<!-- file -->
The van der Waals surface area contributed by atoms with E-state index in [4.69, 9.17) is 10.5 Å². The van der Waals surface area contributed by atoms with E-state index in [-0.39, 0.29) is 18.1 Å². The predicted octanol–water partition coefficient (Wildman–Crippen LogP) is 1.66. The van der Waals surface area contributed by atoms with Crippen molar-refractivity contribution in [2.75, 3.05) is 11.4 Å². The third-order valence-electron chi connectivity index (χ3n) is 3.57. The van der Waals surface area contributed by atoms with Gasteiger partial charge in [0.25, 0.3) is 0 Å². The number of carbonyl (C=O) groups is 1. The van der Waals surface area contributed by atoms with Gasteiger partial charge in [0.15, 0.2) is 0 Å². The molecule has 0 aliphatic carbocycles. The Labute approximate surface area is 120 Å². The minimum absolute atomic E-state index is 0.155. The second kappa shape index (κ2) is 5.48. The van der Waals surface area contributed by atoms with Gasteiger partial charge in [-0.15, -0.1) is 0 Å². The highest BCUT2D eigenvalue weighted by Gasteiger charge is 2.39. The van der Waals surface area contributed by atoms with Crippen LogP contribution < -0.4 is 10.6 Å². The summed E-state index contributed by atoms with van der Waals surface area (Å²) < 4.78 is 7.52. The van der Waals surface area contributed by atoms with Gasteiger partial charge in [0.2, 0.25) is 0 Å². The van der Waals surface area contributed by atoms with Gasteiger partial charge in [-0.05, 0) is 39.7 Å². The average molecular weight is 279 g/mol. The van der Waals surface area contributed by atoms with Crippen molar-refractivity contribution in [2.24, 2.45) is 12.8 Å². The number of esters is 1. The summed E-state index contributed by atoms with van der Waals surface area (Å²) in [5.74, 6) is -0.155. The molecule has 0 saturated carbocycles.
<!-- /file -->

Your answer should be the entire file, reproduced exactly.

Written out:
The van der Waals surface area contributed by atoms with E-state index in [4.69, 9.17) is 10.5 Å². The van der Waals surface area contributed by atoms with E-state index in [-0.39, 0.29) is 18.1 Å². The predicted octanol–water partition coefficient (Wildman–Crippen LogP) is 1.66. The van der Waals surface area contributed by atoms with Crippen molar-refractivity contribution in [2.75, 3.05) is 11.4 Å². The third-order valence-electron chi connectivity index (χ3n) is 3.57. The van der Waals surface area contributed by atoms with Gasteiger partial charge in [0.25, 0.3) is 0 Å². The number of carbonyl (C=O) groups is 1. The van der Waals surface area contributed by atoms with Gasteiger partial charge in [0.15, 0.2) is 0 Å². The molecule has 0 aliphatic carbocycles. The Labute approximate surface area is 120 Å². The minimum absolute atomic E-state index is 0.155. The second kappa shape index (κ2) is 5.48. The van der Waals surface area contributed by atoms with Gasteiger partial charge in [-0.15, -0.1) is 0 Å². The highest BCUT2D eigenvalue weighted by Gasteiger charge is 2.39. The van der Waals surface area contributed by atoms with Crippen LogP contribution < -0.4 is 10.6 Å². The summed E-state index contributed by atoms with van der Waals surface area (Å²) < 4.78 is 7.52. The van der Waals surface area contributed by atoms with Gasteiger partial charge in [0.2, 0.25) is 0 Å². The van der Waals surface area contributed by atoms with Gasteiger partial charge in [-0.05, 0) is 39.7 Å². The average molecular weight is 279 g/mol. The van der Waals surface area contributed by atoms with Crippen molar-refractivity contribution in [2.24, 2.45) is 12.8 Å². The number of esters is 1. The summed E-state index contributed by atoms with van der Waals surface area (Å²) in [5.74, 6) is -0.155. The molecule has 0 saturated carbocycles.